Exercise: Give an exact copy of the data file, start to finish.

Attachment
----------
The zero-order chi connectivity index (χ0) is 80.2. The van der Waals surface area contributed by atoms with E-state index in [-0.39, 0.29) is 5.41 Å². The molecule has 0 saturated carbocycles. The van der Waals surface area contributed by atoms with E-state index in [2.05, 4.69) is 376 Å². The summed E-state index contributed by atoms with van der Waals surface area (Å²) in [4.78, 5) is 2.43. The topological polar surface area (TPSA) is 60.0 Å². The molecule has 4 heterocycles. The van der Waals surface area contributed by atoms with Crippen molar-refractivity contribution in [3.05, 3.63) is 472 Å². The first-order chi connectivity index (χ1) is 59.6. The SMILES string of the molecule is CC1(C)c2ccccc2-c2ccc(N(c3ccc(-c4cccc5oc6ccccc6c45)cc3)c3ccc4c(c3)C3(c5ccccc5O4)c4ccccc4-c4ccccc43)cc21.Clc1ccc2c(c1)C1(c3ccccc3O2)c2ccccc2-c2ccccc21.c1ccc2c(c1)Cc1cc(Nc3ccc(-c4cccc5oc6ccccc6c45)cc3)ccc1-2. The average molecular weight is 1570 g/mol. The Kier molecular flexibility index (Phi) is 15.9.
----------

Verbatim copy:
The zero-order chi connectivity index (χ0) is 80.2. The van der Waals surface area contributed by atoms with E-state index in [-0.39, 0.29) is 5.41 Å². The molecule has 0 saturated carbocycles. The van der Waals surface area contributed by atoms with E-state index in [2.05, 4.69) is 376 Å². The summed E-state index contributed by atoms with van der Waals surface area (Å²) in [4.78, 5) is 2.43. The topological polar surface area (TPSA) is 60.0 Å². The molecule has 4 heterocycles. The van der Waals surface area contributed by atoms with Crippen molar-refractivity contribution in [3.05, 3.63) is 472 Å². The first-order chi connectivity index (χ1) is 59.6. The SMILES string of the molecule is CC1(C)c2ccccc2-c2ccc(N(c3ccc(-c4cccc5oc6ccccc6c45)cc3)c3ccc4c(c3)C3(c5ccccc5O4)c4ccccc4-c4ccccc43)cc21.Clc1ccc2c(c1)C1(c3ccccc3O2)c2ccccc2-c2ccccc21.c1ccc2c(c1)Cc1cc(Nc3ccc(-c4cccc5oc6ccccc6c45)cc3)ccc1-2. The average molecular weight is 1570 g/mol. The Kier molecular flexibility index (Phi) is 15.9.